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Madeleine Wattenbarger’s heart for the city

I became involved with CCO my sophomore year at Penn, when my understanding of the Gospel transformed from one of disconnection to one of profound connection. 

Towards the end of high school and the beginning of college, I began to notice that my ideas about Christianity felt disconnected from my lived experience. Christians weren’t always the nicest people I knew; they weren’t the most justice-oriented, or the most truthful, or the most loving. They weren’t the smartest people I knew, or the most thorough critical thinkers; they didn’t seem to have more answers than others. They certainly didn’t have the most charitable history. When I looked around me, I felt that the values I’d absorbed through my Christian upbringing were pretty easy to find elsewhere, and I saw a lot of people outside of Christianity who seemed to be doing them a lot better. 

So what was the Gospel, aside from a life insurance policy vaguely tied to a strict and poorly upheld moral code? It seemed disconnected from my life. I increasingly couldn’t say what Christianity meant or why the person of Christ should matter to me.

I entered college vaguely hoping to figure out some of these things, but spent freshman year rarely, if ever, speaking about faith. I attended a Christian event here or there, but I generally felt skittish around the most devout. I was embarrassed that I lacked answers to my big questions; I didn’t know how to ask the questions I had, or who to ask them to, or if they were even allowed. A chaotic year followed, one much like that of most college freshmen. I constantly questioned my identity, community, and ethics—issues which were stirred up by my academics and social life.

I didn’t grow closer to God because I finally figured out who I was, or because someone sat me down and explained Christianity over again, better this time. Rather, I returned first to the people of God, who welcomed me in without requiring me to sort out my qualms or formulate my identity.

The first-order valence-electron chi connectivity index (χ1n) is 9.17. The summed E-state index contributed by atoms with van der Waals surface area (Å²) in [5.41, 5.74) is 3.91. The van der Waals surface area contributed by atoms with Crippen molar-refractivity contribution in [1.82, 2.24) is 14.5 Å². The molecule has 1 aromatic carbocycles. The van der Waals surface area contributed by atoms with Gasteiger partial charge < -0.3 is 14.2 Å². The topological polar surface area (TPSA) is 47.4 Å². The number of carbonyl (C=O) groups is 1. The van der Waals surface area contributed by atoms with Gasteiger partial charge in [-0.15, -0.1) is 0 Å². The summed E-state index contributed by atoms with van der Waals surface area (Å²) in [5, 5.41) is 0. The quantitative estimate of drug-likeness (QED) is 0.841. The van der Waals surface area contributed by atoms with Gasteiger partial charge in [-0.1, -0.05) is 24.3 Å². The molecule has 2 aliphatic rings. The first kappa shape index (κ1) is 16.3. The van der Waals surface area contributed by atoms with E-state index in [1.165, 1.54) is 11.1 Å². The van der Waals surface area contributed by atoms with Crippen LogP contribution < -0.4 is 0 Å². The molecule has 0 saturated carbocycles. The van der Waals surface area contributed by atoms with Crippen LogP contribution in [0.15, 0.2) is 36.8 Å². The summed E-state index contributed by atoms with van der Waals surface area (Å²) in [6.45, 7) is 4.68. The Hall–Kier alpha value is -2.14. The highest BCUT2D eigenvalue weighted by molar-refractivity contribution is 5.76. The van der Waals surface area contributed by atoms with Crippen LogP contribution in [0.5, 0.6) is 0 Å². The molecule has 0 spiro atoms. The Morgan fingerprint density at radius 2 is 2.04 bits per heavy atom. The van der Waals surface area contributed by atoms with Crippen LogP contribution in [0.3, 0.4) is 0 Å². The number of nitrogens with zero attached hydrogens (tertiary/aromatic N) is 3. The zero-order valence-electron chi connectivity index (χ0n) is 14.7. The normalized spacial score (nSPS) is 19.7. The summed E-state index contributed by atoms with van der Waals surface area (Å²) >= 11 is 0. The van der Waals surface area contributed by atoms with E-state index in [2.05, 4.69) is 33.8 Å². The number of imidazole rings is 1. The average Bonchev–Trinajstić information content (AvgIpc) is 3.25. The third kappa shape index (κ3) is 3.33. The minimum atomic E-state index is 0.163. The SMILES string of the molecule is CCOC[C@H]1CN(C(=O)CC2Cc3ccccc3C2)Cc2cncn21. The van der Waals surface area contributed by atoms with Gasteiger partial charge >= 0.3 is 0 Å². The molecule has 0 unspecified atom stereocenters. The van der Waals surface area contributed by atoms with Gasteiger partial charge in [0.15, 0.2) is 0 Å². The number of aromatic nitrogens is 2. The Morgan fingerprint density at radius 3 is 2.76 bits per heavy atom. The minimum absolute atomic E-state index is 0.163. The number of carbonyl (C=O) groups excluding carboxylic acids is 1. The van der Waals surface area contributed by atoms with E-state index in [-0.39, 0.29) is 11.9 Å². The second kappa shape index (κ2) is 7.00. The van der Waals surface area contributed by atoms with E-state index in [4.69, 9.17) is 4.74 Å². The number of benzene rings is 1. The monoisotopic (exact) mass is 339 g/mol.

My sophomore year, the CCO ministry at Penn had begun a number of new initiatives, including a weekly worship service that met in a living room. Here I found intimacy and grace that I’d dearly missed. Mike and Sonja Chen, the CCO staffers at Penn, welcomed me regularly into their home and lives, for Sunday lunches and discussion groups; my fellow students exhibited similar shocking hospitality to me. I encountered the Gospel in a new way through them: they lived with critical and prayerful intentionality; they asked questions and disagreed on their answers; they sought to live as the church. 

I began to understand the Gospel as a narrative that encompassed all facets of life. I saw people asking what Jesus’ life, death, and resurrection meant for how they used their houses, for how they approached their fields of study, and for how they pursued friendships. This reoriented how I thought about Christianity: the implications of the Gospel could be seen in everything I did.

I began to realize that God’s plan involved more than my making it through life avoiding moral failure. Seeds of redemption appeared everywhere. My vision of God’s kingdom expanded as I realized how complete was Jesus’ victory over death. This meant I could see his connection to my relationships, my academics, my ethics, and beyond.

This journey caused me to deeply interrogate my personal and academic pursuits. Throughout college, I’ve repeatedly confronted the systemic brokenness of all parts of society that isolate the privileged and exploit the vulnerable. Meditating on Jesus’ ministry to the poor and his works of reconciliation has convicted me that I need to address those ends through my own work. 

In particular, I’ve examined how our world’s injustice manifests in cities, and I’ve chosen to major in Urban Studies. I hope to pursue work that affirms the dignity of the marginalized, as Jesus did, and that attempts to manifest His redemption in our cities. Throughout my intellectual, personal, and spiritual exploration of these topics, my CCO staffers have encouraged and challenged me; they’ve recommended books, pointed me to resources, and affirmed my questioning. 

I’ve been motivated to seek discussions of faith in situations and relationships outside the Christian community, rather than shying away from difficult topics. I can now share the Gospel with others with confidence, having experienced its power in my own life. 

Through my experience with the CCO at Penn, I’ve grown to understand the profound and thorough connection between the Gospel and all parts of my life. I am a different girl.

—Madeleine Wattenbarger, University of Pennsylvania 2016, Urban Studies

This story first appeared in the summer 2016 issue of On Campus magazine.